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Comment Too late for developers... (Score 2, Interesting) 336

It seems that Nokia has a bit of a following on /., probably because their hardware is pretty decent, and key handsets like the N900 appeal to the demographic here. But the fact is in terms of an *ecosystem*, Nokia has nothing. They are in the gutter.
Nokia are at the point where they are actively having to pay developers to write apps. And we're not talking small apps here - big, branded apps for global companies, who are being approached by Nokia asking them if they'd like an app for Ovi. I couldn't tell you the number of clients I deal with day in day out during my day job who have already been rung up by Nokia. Even with an app developed at no cost, very few companies will take Nokia up on it.
It is simply not a space that people want to release software into right now. It doesn't get you press, and it doesn't get you sales. At least Blackberry have realised their previous app space strategy wasn't working, and are attempting to engage with mobile developers in a meaningful way. Nokia's left there without a clue.

Comment Re:thrusting (Score 4, Insightful) 594

I don't know where you're getting the idea it's cheaper to shoot on film than digital, but in the vast majority of cases it's much, *much*, cheaper to shoot digitally than on film.

Film is costly for several reasons, including having a finite supply of it (when shooting a film you tend to shoot between 3-4x more footage than you end up using. On digital it's much closer to 15-20x more footage), having to scan it to work on it digitally in post production (optical effects and tints being very rare today), and increasingly in today's world, a lack of people trained to handle it.

Not to mention the fact that stock itself is very expensive, and for digital you're either shooting on magnetic media or SSD.

Finally, your assertion that "depth is a known problem with filming" is nonsense. You may be used to seeing films with a shallow field, but it's entirely possible to shoot films without any depth of field at all. There was a movment in the 1930s to this effect - some really classic films such as 'The Rules of the Game' are shot almost entirely in 'deep focus', where there effectively is no depth of field, and everything is in sharp clarity.

Comment Re:iPhone? (Score 1) 266

"C) With no restrictions on app development, the person who makes a $.99 fart application loses business to the teenager with an hour of free time and an SDK who makes his own one and releases it for free for his own amusement. With the iPhone that app might cost $50 or more to develop"

Ah, but that's not strictly true, is it? Because to get onto the Android Market you need to pay a $25 registration fee. Now, I'll admit the App Store requires a $99 fee, but I think it's worth noting both platforms require some form of payment to actually get onto the main storefront.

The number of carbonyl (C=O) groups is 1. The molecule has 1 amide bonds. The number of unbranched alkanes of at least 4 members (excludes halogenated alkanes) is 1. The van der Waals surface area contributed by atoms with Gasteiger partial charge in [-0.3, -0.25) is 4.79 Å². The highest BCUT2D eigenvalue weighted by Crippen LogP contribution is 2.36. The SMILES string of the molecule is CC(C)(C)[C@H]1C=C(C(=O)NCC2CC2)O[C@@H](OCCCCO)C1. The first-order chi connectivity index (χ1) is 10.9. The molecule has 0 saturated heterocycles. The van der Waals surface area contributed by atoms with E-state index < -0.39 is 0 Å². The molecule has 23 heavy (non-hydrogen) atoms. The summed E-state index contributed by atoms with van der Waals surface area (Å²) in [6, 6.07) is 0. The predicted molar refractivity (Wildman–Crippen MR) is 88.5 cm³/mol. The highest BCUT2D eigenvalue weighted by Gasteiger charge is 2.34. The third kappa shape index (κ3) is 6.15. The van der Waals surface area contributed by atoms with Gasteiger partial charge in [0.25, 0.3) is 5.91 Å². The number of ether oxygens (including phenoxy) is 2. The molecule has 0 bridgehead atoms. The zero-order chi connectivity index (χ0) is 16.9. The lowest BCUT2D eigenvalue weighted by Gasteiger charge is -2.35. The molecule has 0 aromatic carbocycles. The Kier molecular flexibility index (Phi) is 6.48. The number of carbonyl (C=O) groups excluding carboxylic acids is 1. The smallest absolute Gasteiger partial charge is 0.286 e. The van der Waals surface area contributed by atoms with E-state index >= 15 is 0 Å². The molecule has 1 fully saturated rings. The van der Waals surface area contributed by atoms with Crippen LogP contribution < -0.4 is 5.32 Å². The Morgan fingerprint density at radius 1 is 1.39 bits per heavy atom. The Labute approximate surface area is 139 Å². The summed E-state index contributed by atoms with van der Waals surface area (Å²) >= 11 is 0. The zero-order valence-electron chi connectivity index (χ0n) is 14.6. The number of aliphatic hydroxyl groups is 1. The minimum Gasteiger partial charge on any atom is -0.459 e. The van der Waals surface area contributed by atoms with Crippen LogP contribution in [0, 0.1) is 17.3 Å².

Comment Ooo, deja vu (Score 5, Insightful) 317

It's sort of ironic that Facebook is trying to stop someone crawling public profiles on their site, because that's exactly what Mark Zuckerberg did while he was at Harvard (I was a grad student in the CS department at the time).

Pre-Facebook, Zuckerberg created a site that let Harvard students compare each other, a bit like Hot or Not. Obviously nobody was going to go to a site that wasn't populated with their classmates, so he basically crawled the websites of the various residential houses that put their students info online (but behind passwords and auth) and copied it into his own site.

He actually got into a fair bit of trouble for this, and ended up being sent to Harvard's ad-board for discipline (I think he got put on probation, but I'm not entirely sure).

The key difference here is that this guy actually did everything by the book and followed robots.txt, whereas Mark Zuckerberg didn't.

Comment Re:I'd hope so. (Score 4, Insightful) 171

Exactly. People who are stupid enough to fall for it deserve what they get.

This isn't the government going behind your back, putting you under covert surveillance. It's completely in the open. A friend of mine used to work for the MA state police, in the computer forensics unit. He was amazed at the number of gang members who would just openly accept his friend request on Facebook, which would lead to him quietly beavering away to figure out the social network of the gang, where they met, what they got up to. Sneaky? Perhaps, but not illegal.

Really, people are just plain stupid.

Comment Re:Of course it is easy! (Score 2, Insightful) 684

I think I disagree - the beauty of programming is everyone codes in a different way. I taught entry-level CS. A simple java 'print "hello world" 10 times using a for loop' question may only have one solution, but dozens of stylistic variations. Square braces on the same line? Spaces between your commas? System.out.println() or System.out.print? Cheating in CS is generally pretty easy to catch when somebody is just copying code, because it will be totally out of style with their usual work. The problem comes when someone is cheating to such an extent that *none* of their code is original!